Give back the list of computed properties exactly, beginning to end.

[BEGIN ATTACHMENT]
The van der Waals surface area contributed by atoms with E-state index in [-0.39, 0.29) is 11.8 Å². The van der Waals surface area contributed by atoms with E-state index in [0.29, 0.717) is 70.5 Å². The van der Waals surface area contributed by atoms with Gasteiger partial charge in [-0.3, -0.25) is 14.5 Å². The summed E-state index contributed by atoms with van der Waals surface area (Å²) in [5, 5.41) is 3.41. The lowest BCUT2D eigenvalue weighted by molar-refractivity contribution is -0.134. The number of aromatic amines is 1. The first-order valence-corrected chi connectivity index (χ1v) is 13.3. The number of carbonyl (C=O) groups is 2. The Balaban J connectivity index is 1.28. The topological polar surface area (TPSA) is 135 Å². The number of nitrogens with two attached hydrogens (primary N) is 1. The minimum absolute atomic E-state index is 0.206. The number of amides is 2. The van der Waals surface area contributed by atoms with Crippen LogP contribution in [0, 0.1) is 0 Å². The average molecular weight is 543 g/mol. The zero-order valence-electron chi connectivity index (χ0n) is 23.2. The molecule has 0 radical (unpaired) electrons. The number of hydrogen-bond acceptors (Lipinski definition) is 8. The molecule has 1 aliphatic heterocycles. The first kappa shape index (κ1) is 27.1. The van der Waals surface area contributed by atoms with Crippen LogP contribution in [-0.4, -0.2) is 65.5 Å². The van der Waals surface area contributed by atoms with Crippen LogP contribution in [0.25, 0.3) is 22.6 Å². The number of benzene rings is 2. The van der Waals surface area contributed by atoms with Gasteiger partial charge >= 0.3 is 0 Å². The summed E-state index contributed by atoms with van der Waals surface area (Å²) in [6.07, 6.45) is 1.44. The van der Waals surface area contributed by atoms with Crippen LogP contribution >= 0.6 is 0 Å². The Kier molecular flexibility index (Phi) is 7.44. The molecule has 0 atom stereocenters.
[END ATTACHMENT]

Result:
The van der Waals surface area contributed by atoms with E-state index in [-0.39, 0.29) is 11.8 Å². The van der Waals surface area contributed by atoms with E-state index in [0.29, 0.717) is 70.5 Å². The van der Waals surface area contributed by atoms with Gasteiger partial charge in [-0.3, -0.25) is 14.5 Å². The summed E-state index contributed by atoms with van der Waals surface area (Å²) in [5, 5.41) is 3.41. The lowest BCUT2D eigenvalue weighted by molar-refractivity contribution is -0.134. The number of aromatic amines is 1. The first-order valence-corrected chi connectivity index (χ1v) is 13.3. The number of carbonyl (C=O) groups is 2. The Balaban J connectivity index is 1.28. The topological polar surface area (TPSA) is 135 Å². The number of nitrogens with two attached hydrogens (primary N) is 1. The minimum absolute atomic E-state index is 0.206. The number of amides is 2. The van der Waals surface area contributed by atoms with Crippen LogP contribution in [0, 0.1) is 0 Å². The average molecular weight is 543 g/mol. The zero-order valence-electron chi connectivity index (χ0n) is 23.2. The molecule has 0 radical (unpaired) electrons. The number of hydrogen-bond acceptors (Lipinski definition) is 8. The molecule has 1 aliphatic heterocycles. The first kappa shape index (κ1) is 27.1. The van der Waals surface area contributed by atoms with Crippen LogP contribution in [-0.4, -0.2) is 65.5 Å². The van der Waals surface area contributed by atoms with Crippen LogP contribution in [0.25, 0.3) is 22.6 Å². The number of benzene rings is 2. The van der Waals surface area contributed by atoms with Gasteiger partial charge >= 0.3 is 0 Å². The summed E-state index contributed by atoms with van der Waals surface area (Å²) in [6.07, 6.45) is 1.44. The van der Waals surface area contributed by atoms with Crippen LogP contribution >= 0.6 is 0 Å². The Kier molecular flexibility index (Phi) is 7.44. The molecule has 0 atom stereocenters.